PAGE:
The lineup of current (or soon to launch) OpenID Providers now includes, Google, Yahoo, AOL, Microsoft, and MySpace. And we should be able to demonstrate in the coming weeks that second-generation implementations, like what Google is launching with today (and extending soon with Portable Contacts), actually reduce the friction for onboarding new users. The result should be a massive adoption wave for OpenID all over the web. If your competitor’s OpenID-based onboarding of new users has a much smaller dropoff rate than yours, you will find yourself wanting to come up to speed quickly on how to become a relying party, too.

One of the coolest things in the official blogpost for the announcement is what is coming down the pike:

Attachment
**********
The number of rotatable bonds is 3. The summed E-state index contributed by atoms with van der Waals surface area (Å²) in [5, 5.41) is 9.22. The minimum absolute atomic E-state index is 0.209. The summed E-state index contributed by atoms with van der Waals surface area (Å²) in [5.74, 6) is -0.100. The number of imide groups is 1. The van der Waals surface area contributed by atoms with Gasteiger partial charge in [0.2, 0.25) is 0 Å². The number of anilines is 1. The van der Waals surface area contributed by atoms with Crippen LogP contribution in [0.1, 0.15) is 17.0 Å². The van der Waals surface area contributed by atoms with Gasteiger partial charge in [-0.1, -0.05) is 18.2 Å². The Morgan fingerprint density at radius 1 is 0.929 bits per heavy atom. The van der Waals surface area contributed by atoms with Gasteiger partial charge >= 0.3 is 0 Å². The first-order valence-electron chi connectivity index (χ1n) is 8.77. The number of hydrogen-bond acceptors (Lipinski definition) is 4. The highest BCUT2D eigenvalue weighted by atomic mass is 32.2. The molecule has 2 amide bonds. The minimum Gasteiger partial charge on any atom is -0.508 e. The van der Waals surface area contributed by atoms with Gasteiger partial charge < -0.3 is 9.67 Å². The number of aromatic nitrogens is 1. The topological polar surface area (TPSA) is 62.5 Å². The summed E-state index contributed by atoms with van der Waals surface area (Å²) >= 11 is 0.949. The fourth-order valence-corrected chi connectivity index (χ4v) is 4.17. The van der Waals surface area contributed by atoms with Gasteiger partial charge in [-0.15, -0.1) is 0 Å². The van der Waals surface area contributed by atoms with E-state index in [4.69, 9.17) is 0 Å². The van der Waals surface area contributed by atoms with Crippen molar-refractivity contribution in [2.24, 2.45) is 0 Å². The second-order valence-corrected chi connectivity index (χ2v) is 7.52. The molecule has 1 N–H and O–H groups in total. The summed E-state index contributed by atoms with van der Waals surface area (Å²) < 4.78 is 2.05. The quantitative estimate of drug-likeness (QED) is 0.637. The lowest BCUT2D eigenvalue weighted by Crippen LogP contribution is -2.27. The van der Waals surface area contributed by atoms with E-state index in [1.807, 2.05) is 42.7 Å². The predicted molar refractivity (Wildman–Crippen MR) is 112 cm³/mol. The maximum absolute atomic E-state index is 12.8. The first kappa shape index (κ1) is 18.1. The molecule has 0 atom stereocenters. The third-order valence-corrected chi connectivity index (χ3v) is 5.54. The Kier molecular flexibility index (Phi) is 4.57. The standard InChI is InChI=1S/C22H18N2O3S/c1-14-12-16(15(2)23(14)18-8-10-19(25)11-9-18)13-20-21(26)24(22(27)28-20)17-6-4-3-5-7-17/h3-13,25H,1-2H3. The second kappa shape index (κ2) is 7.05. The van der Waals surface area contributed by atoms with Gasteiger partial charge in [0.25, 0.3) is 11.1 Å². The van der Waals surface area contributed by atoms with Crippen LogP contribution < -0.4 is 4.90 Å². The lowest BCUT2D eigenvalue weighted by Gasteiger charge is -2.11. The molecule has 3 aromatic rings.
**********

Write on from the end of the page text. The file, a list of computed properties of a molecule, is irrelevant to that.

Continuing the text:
Google is also working with the open source community on ways to combine the OAuth and OpenID protocol so a website can not only request the user’s identity and e-mail address, but can at the same time request access to information available via OAuth-enabled APIs such as Google Data APIs as well as standard data formats such as Portable Contacts and OpenSocial REST APIs. In the future, this should allow a website to immediately provide a much more streamlined, personalized and socially relevant experience for users when they log in to trusted websites.

This combined “Open Stack” approach will fix so much of what is currently broken.

The New "Open Stack"